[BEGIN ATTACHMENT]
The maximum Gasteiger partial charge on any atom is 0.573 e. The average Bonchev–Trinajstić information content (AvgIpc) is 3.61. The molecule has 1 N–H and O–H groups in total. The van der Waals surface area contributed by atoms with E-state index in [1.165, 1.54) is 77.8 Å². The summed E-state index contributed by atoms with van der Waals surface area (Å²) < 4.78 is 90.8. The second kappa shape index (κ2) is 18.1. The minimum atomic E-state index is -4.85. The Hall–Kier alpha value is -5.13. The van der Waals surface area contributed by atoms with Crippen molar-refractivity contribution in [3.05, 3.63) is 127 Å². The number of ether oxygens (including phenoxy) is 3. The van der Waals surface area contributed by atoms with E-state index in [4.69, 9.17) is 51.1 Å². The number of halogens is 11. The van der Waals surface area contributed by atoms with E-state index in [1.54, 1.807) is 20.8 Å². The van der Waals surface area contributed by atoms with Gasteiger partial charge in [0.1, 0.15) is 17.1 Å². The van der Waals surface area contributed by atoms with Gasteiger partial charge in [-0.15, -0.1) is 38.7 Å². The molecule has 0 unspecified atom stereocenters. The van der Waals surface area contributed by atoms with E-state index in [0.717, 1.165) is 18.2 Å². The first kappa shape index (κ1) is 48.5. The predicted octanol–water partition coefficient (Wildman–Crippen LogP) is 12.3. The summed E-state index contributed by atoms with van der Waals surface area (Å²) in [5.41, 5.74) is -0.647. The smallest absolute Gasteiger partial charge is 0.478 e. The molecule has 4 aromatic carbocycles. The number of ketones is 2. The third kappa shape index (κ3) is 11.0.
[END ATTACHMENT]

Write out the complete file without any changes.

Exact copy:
The maximum Gasteiger partial charge on any atom is 0.573 e. The average Bonchev–Trinajstić information content (AvgIpc) is 3.61. The molecule has 1 N–H and O–H groups in total. The van der Waals surface area contributed by atoms with E-state index in [1.165, 1.54) is 77.8 Å². The summed E-state index contributed by atoms with van der Waals surface area (Å²) < 4.78 is 90.8. The second kappa shape index (κ2) is 18.1. The minimum atomic E-state index is -4.85. The Hall–Kier alpha value is -5.13. The van der Waals surface area contributed by atoms with Crippen molar-refractivity contribution in [3.05, 3.63) is 127 Å². The number of ether oxygens (including phenoxy) is 3. The van der Waals surface area contributed by atoms with E-state index in [4.69, 9.17) is 51.1 Å². The number of halogens is 11. The van der Waals surface area contributed by atoms with E-state index in [1.54, 1.807) is 20.8 Å². The van der Waals surface area contributed by atoms with Gasteiger partial charge in [0.1, 0.15) is 17.1 Å². The van der Waals surface area contributed by atoms with Gasteiger partial charge in [-0.15, -0.1) is 38.7 Å². The molecule has 0 unspecified atom stereocenters. The van der Waals surface area contributed by atoms with E-state index in [0.717, 1.165) is 18.2 Å². The first kappa shape index (κ1) is 48.5. The predicted octanol–water partition coefficient (Wildman–Crippen LogP) is 12.3. The summed E-state index contributed by atoms with van der Waals surface area (Å²) in [5.41, 5.74) is -0.647. The smallest absolute Gasteiger partial charge is 0.478 e. The molecule has 4 aromatic carbocycles. The number of ketones is 2. The third kappa shape index (κ3) is 11.0.